Investors’ option: SMC preferred or common shares


Holders of preferred shares in San Miguel Corp., as well as in other listed companies, are lucky because they are paid dividends ahead of common shareholders. The dividends due them are sourced to SMC’s unappropriated retained earnings, which totaled P121.975 billion as of March 31, 2015. This “turn-off” factor could be what has been “alienating,” to use the words of a reader of The Manila Times, investors in SMC’s listed common shares.

To better illustrate this “alienation,” the public may want to look more closely at SMC’s capital stock of nearly 3.725 billion shares, divided into 2.379 billion common shares and 1.346 billion preferred shares. The latter, in turn, are further divided into 279.406 million SMCP1; 721.012 million SMC2A; 90.428 million SMC2B; and 255.559 million SMC2C.

As of July 21, SMC’s market capitalization stood at P138.668 billion, computed at P58.30 per common share. On the other hand, its preferred shares were issued at P75 each, the same market price for the common shares at the time of issuance, for gross proceeds of P100.98 billion. At 7.5 percent per annum, SMC would be paying P7.5735 billion per annum as dividends to owners of more than 1.346 billion preferred shares. When computed, this would translate to P5.625 per share, against P0.35 per common share each quarter, or P1.40 per annum.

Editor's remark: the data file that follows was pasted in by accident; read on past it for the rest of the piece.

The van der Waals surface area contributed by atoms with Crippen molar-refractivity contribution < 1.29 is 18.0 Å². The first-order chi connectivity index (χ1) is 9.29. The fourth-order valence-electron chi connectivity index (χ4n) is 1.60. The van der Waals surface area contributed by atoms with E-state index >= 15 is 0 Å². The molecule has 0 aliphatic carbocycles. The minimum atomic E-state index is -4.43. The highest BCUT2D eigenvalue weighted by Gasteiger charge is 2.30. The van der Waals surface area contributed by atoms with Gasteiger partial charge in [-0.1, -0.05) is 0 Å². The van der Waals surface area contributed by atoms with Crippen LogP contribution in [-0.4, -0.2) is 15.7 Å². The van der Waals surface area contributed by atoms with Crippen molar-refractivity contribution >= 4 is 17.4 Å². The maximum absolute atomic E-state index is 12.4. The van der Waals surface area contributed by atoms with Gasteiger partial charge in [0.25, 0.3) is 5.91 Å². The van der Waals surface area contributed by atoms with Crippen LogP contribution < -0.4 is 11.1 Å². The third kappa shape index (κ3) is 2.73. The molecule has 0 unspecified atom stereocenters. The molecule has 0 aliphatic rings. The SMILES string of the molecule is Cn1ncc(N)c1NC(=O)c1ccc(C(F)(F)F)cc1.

Too big to fall
San Miguel used to be classified under “food, beverage and tobacco” because of its main product which was—and still is—San Miguel Pale Pilsen. It is now a holding company and is under such category in the PSE’s daily market reports.

Being a conglomerate, San Miguel may be too big to fall despite its long-term debt of P116.692 billion. Making up for that debt is its retained earnings of P204.142 billion, of which P121.075 billion remained “unappropriated.” It carried in its book P139.881 billion worth of treasury shares.

These financials indicate a very strong SMC, which is even made stronger by additional paid-in capital (APIC) amounting to P178.125 billion. Don’t be easily deceived by the numbers. The first question to ask: How did SMC pile up this much APIC? The answer or answers should make you decide whether to buy or avoid SMC common shares.

Aside from having a heavy load of debt, San Miguel has issued so many preferred shares that would deprive holders of common shares of a more generous dividend either in cash or in stock. Incidentally, if you were to strictly define preferred shares, they are, in fact, borrowings or debts even though their yields are expressed in dividend.

Preferred shares